He recalled a childhood memory when, after hearing the sounds of sirens and alarm bells ringing throughout his neighborhood, a neighbor tearfully exclaimed to his mother: “The war is over.”

“May the Lord give us the grace of being able to say: ‘The war is over’ and weep. ‘The war is over in my heart, the war is over in my family, the war is over in my neighborhood, the war is over in my workplace, the war is over in the world’ so that the dove, the rainbow and the covenant will be stronger,” the pope said.

 

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Paralyzed NYPD officer who spoke of forgiveness dies at 59

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NEW YORK — Detective Steven McDonald, the New York City police officer who was paralyzed after being shot in the line of duty 30 years ago and famously forgave his teenage assailant and went on to became a prophetic voice for forgiveness and reconciliation, died Jan. 10. He was 59.

A New York police spokesman confirmed that McDonald, who was Catholic, had died at a Long Island hospital four days after suffering a heart attack.

Detective Steven McDonald of the New York Police Department, who was shot and paralyzed in the line of duty in 1986, smiles as he is greeted by then Cardinal Edward M. Egan of New York in front of St. Patrick's Cathedral in New York City during the St. Patrick's Day Parade in 2013. McDonald died Jan. 10 at a Long Island hospital at age 59. (CNS/Gregory A. Shemitz)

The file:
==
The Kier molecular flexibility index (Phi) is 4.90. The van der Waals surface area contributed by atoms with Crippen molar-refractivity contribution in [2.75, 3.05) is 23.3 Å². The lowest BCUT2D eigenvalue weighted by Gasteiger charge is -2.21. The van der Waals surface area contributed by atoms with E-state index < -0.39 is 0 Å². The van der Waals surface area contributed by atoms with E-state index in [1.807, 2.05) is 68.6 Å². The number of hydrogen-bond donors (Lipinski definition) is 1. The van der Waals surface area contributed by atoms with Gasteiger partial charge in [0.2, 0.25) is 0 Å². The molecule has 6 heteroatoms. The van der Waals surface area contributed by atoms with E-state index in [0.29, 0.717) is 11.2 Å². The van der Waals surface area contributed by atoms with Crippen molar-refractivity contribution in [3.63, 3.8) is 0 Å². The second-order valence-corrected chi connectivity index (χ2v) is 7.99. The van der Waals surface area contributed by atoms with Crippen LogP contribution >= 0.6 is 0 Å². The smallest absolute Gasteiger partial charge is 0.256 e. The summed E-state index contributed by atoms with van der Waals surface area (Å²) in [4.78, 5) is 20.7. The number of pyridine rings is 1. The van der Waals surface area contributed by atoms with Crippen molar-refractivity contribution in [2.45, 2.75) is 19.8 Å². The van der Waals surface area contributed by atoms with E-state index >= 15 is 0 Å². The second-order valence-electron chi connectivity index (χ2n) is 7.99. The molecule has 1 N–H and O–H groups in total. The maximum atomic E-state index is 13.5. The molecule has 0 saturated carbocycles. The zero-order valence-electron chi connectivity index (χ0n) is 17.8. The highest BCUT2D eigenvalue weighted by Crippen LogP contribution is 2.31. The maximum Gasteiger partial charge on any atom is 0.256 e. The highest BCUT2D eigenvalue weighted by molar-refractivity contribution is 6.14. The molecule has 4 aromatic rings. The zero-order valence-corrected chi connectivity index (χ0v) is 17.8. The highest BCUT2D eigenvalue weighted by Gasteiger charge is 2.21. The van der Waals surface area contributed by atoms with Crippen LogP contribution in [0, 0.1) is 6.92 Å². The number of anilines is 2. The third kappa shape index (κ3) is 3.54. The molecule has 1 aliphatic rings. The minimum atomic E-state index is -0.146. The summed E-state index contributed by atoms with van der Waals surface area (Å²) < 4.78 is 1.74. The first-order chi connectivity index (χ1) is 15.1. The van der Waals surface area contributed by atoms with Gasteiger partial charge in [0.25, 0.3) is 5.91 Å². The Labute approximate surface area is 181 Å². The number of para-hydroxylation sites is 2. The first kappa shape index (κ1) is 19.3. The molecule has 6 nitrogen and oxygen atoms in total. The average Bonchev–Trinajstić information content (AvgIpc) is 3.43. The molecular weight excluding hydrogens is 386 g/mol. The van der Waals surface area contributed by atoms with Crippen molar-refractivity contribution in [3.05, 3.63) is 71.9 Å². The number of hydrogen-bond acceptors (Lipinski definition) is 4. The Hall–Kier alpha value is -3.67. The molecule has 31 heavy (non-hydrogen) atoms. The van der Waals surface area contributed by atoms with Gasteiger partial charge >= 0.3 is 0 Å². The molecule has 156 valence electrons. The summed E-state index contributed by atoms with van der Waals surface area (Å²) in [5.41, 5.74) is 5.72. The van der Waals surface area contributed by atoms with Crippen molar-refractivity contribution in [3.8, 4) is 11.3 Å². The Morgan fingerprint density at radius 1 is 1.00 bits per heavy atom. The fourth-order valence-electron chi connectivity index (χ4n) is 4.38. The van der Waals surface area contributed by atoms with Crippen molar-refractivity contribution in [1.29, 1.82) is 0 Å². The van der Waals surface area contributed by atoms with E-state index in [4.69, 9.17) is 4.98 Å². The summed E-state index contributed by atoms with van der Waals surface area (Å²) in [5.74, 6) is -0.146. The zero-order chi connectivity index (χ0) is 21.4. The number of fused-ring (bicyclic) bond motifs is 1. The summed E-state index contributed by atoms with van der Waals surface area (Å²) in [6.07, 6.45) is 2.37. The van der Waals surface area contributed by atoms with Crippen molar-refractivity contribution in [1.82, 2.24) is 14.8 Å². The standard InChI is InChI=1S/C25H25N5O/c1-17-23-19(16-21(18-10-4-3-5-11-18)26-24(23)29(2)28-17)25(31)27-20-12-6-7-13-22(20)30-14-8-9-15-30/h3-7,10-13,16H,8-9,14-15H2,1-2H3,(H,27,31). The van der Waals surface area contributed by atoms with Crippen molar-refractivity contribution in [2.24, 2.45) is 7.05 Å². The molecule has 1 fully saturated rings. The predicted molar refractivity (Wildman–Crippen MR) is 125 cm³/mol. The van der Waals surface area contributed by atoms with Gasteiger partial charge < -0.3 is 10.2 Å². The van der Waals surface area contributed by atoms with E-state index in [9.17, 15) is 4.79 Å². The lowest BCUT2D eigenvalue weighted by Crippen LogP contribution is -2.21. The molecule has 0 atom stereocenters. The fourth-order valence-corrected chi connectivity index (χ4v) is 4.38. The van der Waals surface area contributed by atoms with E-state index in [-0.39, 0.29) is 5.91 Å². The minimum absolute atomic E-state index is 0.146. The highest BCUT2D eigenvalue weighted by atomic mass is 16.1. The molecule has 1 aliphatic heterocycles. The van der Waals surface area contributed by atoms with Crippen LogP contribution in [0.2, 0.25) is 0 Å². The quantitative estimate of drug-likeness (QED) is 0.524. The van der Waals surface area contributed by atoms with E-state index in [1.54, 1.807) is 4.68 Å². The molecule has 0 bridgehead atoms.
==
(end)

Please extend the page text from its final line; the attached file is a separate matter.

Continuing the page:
Detective Steven McDonald of the New York Police Department, who was shot and paralyzed in the line of duty in 1986, smiles as he is greeted by then Cardinal Edward M. Egan of New York in front of St. Patrick’s Cathedral in New York City during the St. Patrick’s Day Parade in 2013. McDonald died Jan. 10 at a Long Island hospital at age 59. (CNS/Gregory A. Shemitz)

Cardinal Timothy M. Dolan of New York called McDonald “a prophet, without speaking, of the pro-life cause.”

“He showed us,” the cardinal said, “that the value of life doesn’t depend on physical ability, but on one’s heart and soul, both of which he had in abundance.”

The cardinal told Catholic New York, newspaper of the New York archdiocese, that he had visited McDonald in the hospita’s intensive care unit and said that the many rosaries and religious statues there represented outward signs of a Catholic faith the detective dearly practiced.

“You could see that he was such a fervent Catholic,” Cardinal Dolan said.

McDonald often discussed his Catholic faith and the reason he forgave the teenage shooter, explaining that he believed what happened to him was God’s will and that he was meant to become a messenger for God’s message of peace, forgiveness and reconciliation in the world.

While on patrol July 12, 1986, McDonald came upon three teenagers in Central Park and stopped to frisk them because he thought one of them had a weapon in his sock. One of the youths, then-15-year-old Shavod Jones, pulled out a weapon of his own and shot McDonald, leaving him for dead as the trio fled.

Three bullets struck McDonald, including one that pierced his spinal cord, leaving him paralyzed.

Doctors initially told McDonald’s wife, Patti, who was three months pregnant with the couple’s son, that the officer would not survive. However, McDonald pulled through. At the baptism of the son, Conor, March 1, 1987, McDonald asked his wife to read a statement about his feeling toward the shooter, saying “I forgive him and hope he can find a purpose in his life.”

McDonald remained on the police department payroll after being shot and later was named a detective.